The UK Chancellor, Rishi Sunak, will deliver the next UK Budget on 3 March 2021, the first since the UK completed its departure from the EU. There have been lots of rumours circulating about the possible UK tax changes that could be ‘on the table’ (although the ongoing pandemic could result in a change in course at the last minute).
In this Blog, we explore some of the possible UK tax changes that could be announced, and specifically what this may mean for individuals and businesses in Switzerland. A further Blog will follow after 3 March, to reflect on the actual announcements.
It is well known that the Chancellor is targeting changes to the UK capital gains tax (‘CGT’) regime. He tasked the “Office of Tax Simplification” to review the UK CGT regime last year, and numerous recommendations have since been put forward to the Chancellor for its modification.
The most important recommendation is to more closely align the UK CGT rates (currently up to 20% / 28%) with UK income tax rates (currently up to 45%). Whether any rise in UK CGT rates would be introduced gradually, or in a single jump, remains to be seen (if done in a single jump, it is likely that this would be delayed until at least 2022 to allow individuals to plan accordingly – which could stimulate economic activity as investors seek to realise gains before the rate rise).
Such an increase to CGT rates would raise some interesting questions, for example:
The UK does not levy a net wealth tax in the same way as we know it in Switzerland. Whilst there have been whispers that the Chancellor could introduce a (one-off) wealth tax in the UK as a revenue generating measure to aid recovery from the pandemic, we consider this to be unlikely given the opposition this could raise from the Conservative Party’s political base.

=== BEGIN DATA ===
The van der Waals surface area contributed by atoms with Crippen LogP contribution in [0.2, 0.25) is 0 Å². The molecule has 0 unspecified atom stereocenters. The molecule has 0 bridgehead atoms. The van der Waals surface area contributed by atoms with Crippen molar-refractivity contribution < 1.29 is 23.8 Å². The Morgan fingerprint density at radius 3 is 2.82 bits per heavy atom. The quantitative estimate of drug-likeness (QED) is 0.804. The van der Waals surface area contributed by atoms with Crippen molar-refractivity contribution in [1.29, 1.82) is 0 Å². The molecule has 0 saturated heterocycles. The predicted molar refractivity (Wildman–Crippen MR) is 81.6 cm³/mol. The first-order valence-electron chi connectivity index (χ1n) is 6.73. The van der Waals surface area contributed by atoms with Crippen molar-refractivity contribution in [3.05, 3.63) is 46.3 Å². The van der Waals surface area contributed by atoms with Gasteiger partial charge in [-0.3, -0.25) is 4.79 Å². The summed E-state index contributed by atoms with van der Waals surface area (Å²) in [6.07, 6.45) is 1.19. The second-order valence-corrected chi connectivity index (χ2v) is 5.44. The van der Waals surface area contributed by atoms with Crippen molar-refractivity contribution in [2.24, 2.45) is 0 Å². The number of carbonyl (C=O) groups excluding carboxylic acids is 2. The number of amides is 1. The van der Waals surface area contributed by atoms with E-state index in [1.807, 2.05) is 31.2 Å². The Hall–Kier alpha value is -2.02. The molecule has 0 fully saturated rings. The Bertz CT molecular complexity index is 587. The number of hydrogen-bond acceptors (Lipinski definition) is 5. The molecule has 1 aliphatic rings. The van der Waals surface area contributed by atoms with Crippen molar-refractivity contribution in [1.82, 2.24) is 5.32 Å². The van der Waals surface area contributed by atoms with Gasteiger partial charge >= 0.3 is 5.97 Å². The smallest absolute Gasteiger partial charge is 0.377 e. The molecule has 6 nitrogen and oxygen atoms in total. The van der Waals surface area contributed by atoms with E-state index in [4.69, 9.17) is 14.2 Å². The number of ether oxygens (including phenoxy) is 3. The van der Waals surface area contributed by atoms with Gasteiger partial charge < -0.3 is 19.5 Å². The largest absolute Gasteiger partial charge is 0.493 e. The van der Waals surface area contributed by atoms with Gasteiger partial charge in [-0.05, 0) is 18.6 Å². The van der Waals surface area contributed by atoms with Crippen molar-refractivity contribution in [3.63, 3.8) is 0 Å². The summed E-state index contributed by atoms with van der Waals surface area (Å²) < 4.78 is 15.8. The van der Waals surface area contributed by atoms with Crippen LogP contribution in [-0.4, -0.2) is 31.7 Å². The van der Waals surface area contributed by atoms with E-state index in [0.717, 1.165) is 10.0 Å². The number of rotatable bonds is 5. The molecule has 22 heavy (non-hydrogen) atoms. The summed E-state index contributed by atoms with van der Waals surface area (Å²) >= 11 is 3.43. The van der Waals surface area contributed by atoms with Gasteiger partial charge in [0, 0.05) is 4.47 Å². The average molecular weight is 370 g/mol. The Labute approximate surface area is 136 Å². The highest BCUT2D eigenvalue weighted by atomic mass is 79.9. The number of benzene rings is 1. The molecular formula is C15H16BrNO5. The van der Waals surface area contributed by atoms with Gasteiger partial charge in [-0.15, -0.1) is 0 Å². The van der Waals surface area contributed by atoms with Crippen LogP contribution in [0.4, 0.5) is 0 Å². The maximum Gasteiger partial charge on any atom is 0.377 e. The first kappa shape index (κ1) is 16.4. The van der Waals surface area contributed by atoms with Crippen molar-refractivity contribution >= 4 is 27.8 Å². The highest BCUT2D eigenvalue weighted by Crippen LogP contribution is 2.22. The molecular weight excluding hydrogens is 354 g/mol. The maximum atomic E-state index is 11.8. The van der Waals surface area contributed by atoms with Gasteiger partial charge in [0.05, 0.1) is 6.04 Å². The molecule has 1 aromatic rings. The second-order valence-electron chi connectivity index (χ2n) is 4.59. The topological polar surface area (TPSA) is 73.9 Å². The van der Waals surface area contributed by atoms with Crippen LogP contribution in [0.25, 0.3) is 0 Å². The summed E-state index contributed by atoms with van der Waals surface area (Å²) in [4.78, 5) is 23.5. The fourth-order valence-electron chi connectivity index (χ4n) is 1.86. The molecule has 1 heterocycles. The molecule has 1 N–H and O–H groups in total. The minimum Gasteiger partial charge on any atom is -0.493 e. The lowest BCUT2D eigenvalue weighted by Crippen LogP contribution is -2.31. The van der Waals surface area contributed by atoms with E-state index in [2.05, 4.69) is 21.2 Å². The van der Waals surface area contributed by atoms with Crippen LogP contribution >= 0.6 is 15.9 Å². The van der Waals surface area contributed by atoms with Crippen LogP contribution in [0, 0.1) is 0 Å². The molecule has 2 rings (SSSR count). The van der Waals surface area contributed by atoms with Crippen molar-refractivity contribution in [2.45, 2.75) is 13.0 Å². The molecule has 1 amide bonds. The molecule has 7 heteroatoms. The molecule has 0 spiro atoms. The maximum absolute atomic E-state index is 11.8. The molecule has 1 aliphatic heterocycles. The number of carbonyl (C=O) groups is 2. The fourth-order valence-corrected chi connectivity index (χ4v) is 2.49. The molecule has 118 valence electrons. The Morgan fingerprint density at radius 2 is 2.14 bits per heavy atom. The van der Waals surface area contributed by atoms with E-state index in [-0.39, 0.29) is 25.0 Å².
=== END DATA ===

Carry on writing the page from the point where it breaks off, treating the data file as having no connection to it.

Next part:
Were this to be introduced, however, the complex questions of (1) asset / business valuations, and (2) treatment of trusts and foundations and the like, would need to be properly addressed.
The UK corporation tax rate of 19% is already well below average amongst European countries. Although the original objective of the UK government was to further reduce the UK corporation tax rate to increase competitiveness in the wake of Brexit, a further reduction is not expected at this time given the state of the UK’s public finances. In fact, a (temporary) rise is more likely (although any rise may only apply to large businesses, and not SMEs).
UK corporation tax rates could be raised by several percentage points (e.g. up to 22%) and still remain below the European average (but notably higher than in many Swiss cantons). Furthermore, given the level of restrictions in place currently to control the pandemic, it is unlikely that a rate rise would cause a significant departure of large businesses from the UK.
Swiss businesses with UK branches or subsidiaries would need to be aware of any sudden rise in corporation tax rates, and plan accordingly.
The UKRND regime has not been under the microscope of the UK government recently, and it is not expected that any (meaningful) changes will be made to the regime in the upcoming Budget. If confirmed, this would be welcome news for Swiss banks and fiduciaries that have a large UKRND client base.
Other rumours suggest that the UK Chancellor could:
Individuals and businesses in Switzerland with a close connection to the UK, or serving UK resident clients, should closely monitor the announcements contained in the 3 March Budget, and react accordingly to any developments (especially should any planning opportunities arise). The approach that the Chancellor takes to reforming the UK CGT regime is likely to be of particular interest in this respect.